I received an inquiry yesterday questioning the very notion of entering medicine.
Medical school is not something you enter with the intention of trying out. It’s a costly commitment in terms of time and money, and with health reform currently in the limelight, physicians are under increasingly growing scrutiny. It’s not a profession to enter for pride or financial gain, but rather, genuinely wanting to make an impact on the lives of others – whether it’s direct patient contact, teaching the next generation of docs, research, or a combination of everything – in spite of all the hardships one must endure in training and practice.
As a pre-med, it’s nearly impossible to garner experiences which are representative of a physician’s practice. Shadowing surgeries and rounding with hospitalists is not enough. Spend time with a medical billings secretary and see the paperwork associated with a single office visit, read up about private insurance and Medicare/Medicaid issues, learn about how defensive medicine and the overall cost of healthcare are intimately related, and consider the landscape of medicine several decades from now in terms of job security and compensation. You’ll realize how much responsibility there is OUTSIDE the doctor-patient relationship which often detracts from the very reason we’re here – to help patients return to their physical and emotional states of well being. So while seeing patients gives us the romantic aspect of healthcare, one must consider whether they can tolerate all aspects of this career before choosing to pursue it.
It will be a miserable lifestyle if you go into it just for the money. It will also be a miserable choice if you enter the field because you want to gain a sense of superiority over others. As a MS4 in the United States, I’m already seeing the difference in my fellow classmates. Those who want to become a physician because it was a calling (either as a kid or a 2nd year undergrad student) and have an amazing passion to help people will do anything and everything to get to that goal. That means having to endure many nights of very little or no sleep, lots of debt (expect $150-200K in debts after it’s all said and done), little pay (for the first few years after you graduate) and tons of stress to the point where many go through depression and sometimes suicide (2-4x increased risk vs the general population). Source: https://emedicine.medscape.com/article/806779-overview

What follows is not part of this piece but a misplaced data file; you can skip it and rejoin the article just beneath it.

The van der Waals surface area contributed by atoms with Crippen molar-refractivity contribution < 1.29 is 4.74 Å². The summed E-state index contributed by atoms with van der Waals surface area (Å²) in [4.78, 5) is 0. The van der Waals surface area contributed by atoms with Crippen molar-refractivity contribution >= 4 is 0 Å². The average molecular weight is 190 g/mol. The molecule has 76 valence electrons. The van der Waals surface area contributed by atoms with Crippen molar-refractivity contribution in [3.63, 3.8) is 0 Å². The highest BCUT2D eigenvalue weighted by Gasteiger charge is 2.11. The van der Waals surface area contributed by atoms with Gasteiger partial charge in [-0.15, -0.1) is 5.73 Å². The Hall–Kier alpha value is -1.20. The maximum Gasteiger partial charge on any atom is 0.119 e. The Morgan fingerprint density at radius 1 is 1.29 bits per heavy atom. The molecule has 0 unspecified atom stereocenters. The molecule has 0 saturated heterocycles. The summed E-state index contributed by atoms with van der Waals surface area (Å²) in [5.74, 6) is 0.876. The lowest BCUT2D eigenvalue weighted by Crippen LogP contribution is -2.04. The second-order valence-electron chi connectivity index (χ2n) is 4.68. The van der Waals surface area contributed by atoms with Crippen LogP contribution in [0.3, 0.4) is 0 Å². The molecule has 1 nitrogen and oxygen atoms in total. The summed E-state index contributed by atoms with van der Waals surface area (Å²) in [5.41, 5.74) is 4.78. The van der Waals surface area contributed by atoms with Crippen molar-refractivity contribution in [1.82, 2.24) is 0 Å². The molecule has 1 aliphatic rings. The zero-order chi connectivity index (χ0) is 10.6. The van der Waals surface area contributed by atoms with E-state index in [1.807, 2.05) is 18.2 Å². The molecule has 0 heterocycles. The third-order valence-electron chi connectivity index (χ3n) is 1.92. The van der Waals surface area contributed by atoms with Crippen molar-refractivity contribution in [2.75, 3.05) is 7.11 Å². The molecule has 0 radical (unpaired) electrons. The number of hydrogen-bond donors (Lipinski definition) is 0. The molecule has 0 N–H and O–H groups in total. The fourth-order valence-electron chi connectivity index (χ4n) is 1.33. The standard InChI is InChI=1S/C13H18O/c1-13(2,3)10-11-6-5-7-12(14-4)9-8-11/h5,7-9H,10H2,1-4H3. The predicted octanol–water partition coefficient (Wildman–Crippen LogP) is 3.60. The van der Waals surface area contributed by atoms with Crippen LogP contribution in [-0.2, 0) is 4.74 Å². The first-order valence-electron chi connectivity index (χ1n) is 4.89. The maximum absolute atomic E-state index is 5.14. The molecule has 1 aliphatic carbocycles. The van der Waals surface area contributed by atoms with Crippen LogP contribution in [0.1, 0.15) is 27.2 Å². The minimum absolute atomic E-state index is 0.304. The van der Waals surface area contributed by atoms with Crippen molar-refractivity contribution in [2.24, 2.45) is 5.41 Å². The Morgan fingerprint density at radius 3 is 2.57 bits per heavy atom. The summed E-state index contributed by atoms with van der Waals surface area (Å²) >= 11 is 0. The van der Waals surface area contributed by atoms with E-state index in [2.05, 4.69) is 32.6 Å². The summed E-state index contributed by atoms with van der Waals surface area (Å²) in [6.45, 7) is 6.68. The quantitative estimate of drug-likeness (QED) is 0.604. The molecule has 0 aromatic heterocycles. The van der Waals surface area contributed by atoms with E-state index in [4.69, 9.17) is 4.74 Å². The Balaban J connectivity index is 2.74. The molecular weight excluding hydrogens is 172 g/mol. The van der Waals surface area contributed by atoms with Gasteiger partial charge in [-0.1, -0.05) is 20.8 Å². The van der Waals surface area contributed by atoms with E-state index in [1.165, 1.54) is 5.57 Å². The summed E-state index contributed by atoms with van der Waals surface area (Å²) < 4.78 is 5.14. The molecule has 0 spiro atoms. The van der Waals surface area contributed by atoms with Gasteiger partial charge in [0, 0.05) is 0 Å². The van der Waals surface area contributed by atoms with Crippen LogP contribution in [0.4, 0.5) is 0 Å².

The few classmates, that I know, who are doing it only to gain a sense of superiority are getting humbled very quickly. Just because you wear a white coat doesn’t mean you have everyone’s respect automatically. You earn it with trust, mutual respect and humility towards your patient and fellow human. It astounds me when I see a classmate expecting the patient to respect them when they themselves didn’t respect the patient that much. Yes, those classmates are professional when they meet with a patient, but the sense of entitlement and smugness oozes out and patients, nurses, etc can easily notice it. That’s when the problems arise, which leads some students to wonder if it was all worth it.
But all that said, if you like helping people with a passion and want to help people make healthy lifestyle choices, then go for it! Also ask yourself, if you won $10 million … would you still enter the field? If you say yes, then it’s probably worth it.
My pre-med advisor asked me that $10 million question. I told him yes, just because I knew it was the answer he was looking for. But later that night, I thought about it hard and I honestly knew medicine was the right choice for me because even now with everything I’ve gone though, I’m very certain I’d still want to practice medicine even if I won the $250 million jackpot. No amount of money can extinguish my passion for medicine and the art of healing, and I think that’s what keeps me going no matter how bad things get.
(Sorry if there are areas where I don’t make sense. I’m writing this after a very long night.)
I can personally relate to being asked the million dollar question, but it took me a year or two of med school to realize that I do indeed genuinely enjoy this career and can’t see myself utilizing my abilities to the fullest extent in any other profession. Thank you so much for the insightful comment, Marcus!
I graduated med school in 1988. I am an Otolaryngologist. I can tell you that it is insane to go into medicine for the money. If you go into it solely for financial security, you will be relatively financially secure, but you will likely be miserable your entire career. However, if your brain is wired the right way, it is very rewarding. You have to be the type of person that gets a little buzz from making someone else happy. The accumulation of multiple daily buzzes makes the hard work (even at age 50 I am working harder than most of my non medical peers) and education costs tolerable.
It’s not worth it.
I’m curious to know why you feel this way. 😐
Because I did it for fun. And because I could. Not necessarily because it was my calling. It’s hard to know at such a young age.
Very informative post, Rishi. This has been a real help 😉